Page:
In the News

The Justice (March 4 , 2014)

World music program expands through residency

by Nate Shaffer

Last week Trio da Kali, a group of traditional musicians from Mali, visited Brandeis for a week-long residency as part of MusicUnitesUS. They visited Anthropology, International and Global Studies and Music classes, but also gave two performances. As factors like urban living, political upheaval, globalization and a lack of institutional support for music have been diluting the traditional music of Mali, Trio da Kali is focused on spreading and preserving the custom.

Prof. Judith Eissenberg (MUS) founded MusicUnitesUS shortly after the Sept. 11 terrorist attacks. In the wake of those attacks, she sought to address the ensuing xenophobia by creating cultural connections at Brandeis through non-Western music. A large part of that effort has taken the shape of hosting traditional musical groups from the Muslim world at Brandeis for performances and academic lectures.

“On a really basic level, when you meet someone in person, you have a much stronger connection [than if you just learn about them in an academic setting]. When you meet them through music, you listen more deeply for what they really have to say,” she said in an interview with the Justice.

The nonprofit has an active partnership with the Aga Khan Music Initiative, a group that supports musicians coming from different world music traditions, especially in the Muslim world. Rather than Westernizing or diluting the styles of the musicians, the AKMI tries to promote these musicians and equip them to deal with the challenges of the world music stage.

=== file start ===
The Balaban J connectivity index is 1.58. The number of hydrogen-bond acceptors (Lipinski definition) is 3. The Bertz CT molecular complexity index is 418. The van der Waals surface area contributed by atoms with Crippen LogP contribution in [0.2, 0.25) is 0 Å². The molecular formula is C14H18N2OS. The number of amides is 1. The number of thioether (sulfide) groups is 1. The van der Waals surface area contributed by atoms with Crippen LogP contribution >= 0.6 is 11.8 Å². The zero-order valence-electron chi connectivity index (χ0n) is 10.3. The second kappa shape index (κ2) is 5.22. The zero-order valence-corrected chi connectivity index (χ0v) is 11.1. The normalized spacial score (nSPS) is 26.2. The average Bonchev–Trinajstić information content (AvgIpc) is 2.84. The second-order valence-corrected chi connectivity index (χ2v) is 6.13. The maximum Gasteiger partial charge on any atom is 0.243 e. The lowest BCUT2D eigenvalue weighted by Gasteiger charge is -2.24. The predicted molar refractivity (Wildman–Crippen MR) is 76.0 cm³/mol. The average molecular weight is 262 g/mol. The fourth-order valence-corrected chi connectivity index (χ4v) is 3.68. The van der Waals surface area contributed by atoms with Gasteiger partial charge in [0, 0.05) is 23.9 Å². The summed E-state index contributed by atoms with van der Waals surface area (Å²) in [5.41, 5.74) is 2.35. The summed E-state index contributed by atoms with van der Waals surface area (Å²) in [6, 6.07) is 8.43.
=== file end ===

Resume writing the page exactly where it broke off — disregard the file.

Interestingly enough, the trio’s music shares roots with some of the most uniquely American musical genres: jazz and blues. Many of their pieces paid homage to important figures in their culture, including warriors and leaders. This comes from a very strong griot tradition; the musicians were not just performers but important mediators between cultural groups—and often advisers to royalty. As these pieces involved a lot of improvisation, the music felt organic and the performers were relaxed. It was a pleasure to watch these joyful musicians and it is such a gift that we have these opportunities to experience the gifts of other cultures’ art.

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